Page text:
Facebook, WhatsApp and a number of globally-acclaimed eCommerce companies, which are billion-dollar firms today, started off small. Big ideas for such large businesses can originate from anywhere and can be indigenous, believes the Telangana Government that is working towards making Hyderabad the startup capital of India, writes Sudheer Goutham of Elets News Network (ENN)
Hyderabad is currently the fastest growing IT destination in India and has earned a global recognition for it. e Telangana Government, which seems to be in a mission mode to turn the city into a startup capital, is creating world-class, end-to-end platforms for startups where a person can walk in with a ‘potential idea and walk out with a ready product’, as officials would claim here.
One of its biggest platforms for startups is T-Hub, which, they say, would be a catalyst in creating vibrant entrepreneur communities in India.
“It is like an incubator for incubators. All one needs is a great idea. We would say ‘Walk in with an idea and walk out with a product’,” says KT Rama Rao, the Telangana Minister for IT and Panchayat Raj.
The IT Minister, who is also the son of Telangana Chief Minister KC Rao, says that T-Hub is designed to encourage, attract and fuel technology startups.
First phase of T-Hub, a catalyst building housed over a 70,000 square feet area on IIIT campus, Hyderabad, inaugurated on November 5, 2015.
At a separate location, second phase of T-Hub, with an incubation space of 300,000 sq , will be created over an area of 15 acre in the proposed Games Park at Raidurgam near Hitec City, Hyderabad. “With a cumulative investment of `300 crore, the second phase is expected to become operational in the next three years,” he said. Phase-I Catalyst building was developed at a cost of 40 crore Rs., all borne by the State Government.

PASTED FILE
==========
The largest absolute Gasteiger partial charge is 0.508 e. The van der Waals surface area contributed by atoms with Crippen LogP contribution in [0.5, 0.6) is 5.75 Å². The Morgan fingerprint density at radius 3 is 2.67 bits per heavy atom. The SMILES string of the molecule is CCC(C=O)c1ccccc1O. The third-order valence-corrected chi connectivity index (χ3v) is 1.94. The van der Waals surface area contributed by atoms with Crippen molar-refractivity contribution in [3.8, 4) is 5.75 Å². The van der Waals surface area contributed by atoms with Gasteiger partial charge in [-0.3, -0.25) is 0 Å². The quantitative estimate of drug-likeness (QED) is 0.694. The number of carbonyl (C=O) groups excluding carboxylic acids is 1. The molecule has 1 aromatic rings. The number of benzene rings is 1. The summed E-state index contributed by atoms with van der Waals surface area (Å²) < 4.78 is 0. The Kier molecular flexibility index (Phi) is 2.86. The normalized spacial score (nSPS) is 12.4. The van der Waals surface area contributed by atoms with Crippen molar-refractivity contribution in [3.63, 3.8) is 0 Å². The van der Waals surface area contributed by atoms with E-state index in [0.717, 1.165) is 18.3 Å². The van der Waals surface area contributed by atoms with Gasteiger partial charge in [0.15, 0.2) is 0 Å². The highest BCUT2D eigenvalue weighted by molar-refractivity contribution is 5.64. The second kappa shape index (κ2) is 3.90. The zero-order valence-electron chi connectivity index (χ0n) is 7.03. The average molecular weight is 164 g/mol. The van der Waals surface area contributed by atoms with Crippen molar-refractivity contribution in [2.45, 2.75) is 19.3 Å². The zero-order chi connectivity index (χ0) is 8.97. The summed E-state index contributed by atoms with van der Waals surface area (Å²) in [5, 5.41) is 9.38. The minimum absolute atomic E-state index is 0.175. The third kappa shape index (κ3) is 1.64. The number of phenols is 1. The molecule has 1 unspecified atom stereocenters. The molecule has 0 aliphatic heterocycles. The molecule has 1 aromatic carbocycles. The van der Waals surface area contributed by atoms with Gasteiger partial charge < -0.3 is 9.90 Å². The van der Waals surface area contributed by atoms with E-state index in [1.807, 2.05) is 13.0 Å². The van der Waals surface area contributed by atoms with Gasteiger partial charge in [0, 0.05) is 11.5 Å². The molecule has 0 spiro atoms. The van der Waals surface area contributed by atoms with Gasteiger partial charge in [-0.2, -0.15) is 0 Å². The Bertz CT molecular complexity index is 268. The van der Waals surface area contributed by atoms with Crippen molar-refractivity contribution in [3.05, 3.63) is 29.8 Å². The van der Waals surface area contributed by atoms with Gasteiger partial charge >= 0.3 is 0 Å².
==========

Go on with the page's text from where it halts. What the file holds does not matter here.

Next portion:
What is T-Hub?
T-Hub is not just a facility building, but a platform. is platform, in addition to providing co-working spaces for startups, aims to be a support system that connects organisations and stakeholders, including venture capitalists, seed funds, and research institutes.
The Phase-I catalyst building can accommodate over 200 startups.
KTR, as the IT Minister is popularly known, says, “ere are world-class facilities but our T-Hub oers something priceless, which is mentorship. A great idea or a startup needs care till it starts walking and then running. Here, the best mentors will come from the Indian School of Business (ISB) for business mentorship, from Indian Institute of Technology and Indian Institute of Information Technology, Hyderabad, for technology mentorship, and NALSAR University will help in providing legal support to the startups.”
Also, the big names in the technology industries, including Microsoft CEO Satya Nadella, Adobe Systems CEO Shantanu Narayen, and Biocon’s Chairman & Managing Director Kiran Mazumdar Shaw would also be mentors in T-Hub. They will address the young entrepreneurs when they visit Hyderabad.
Infosys co-founder N R Narayana Murthy will also be a mentor and one of the principal advisors of the facility.
More than 60 experts have already been roped in from top academic institutions to play mentor’s role here.
No government intervention
Sreenivas Kollipara, Chief Operating Officer, T-Hub, said that T-Hub is a free-spirited not-for-prot organisation.
“The good thing is T-Hub is not a government organisation. We’re supported by the government and that’s all,” he said.
T-Hub has 10 board members, out of whom there is just one government representative — Information Technology, Electronics and Communication Secretary, Jayesh Ranjan.
The other board members include B V R Mohan Reddy, Chairman Nasscom. C P Gurnani, Chief Executive Officer, Tech Mahindra and Sashi Reddi, Founder of seed stage venture fund SRI Capital, among others.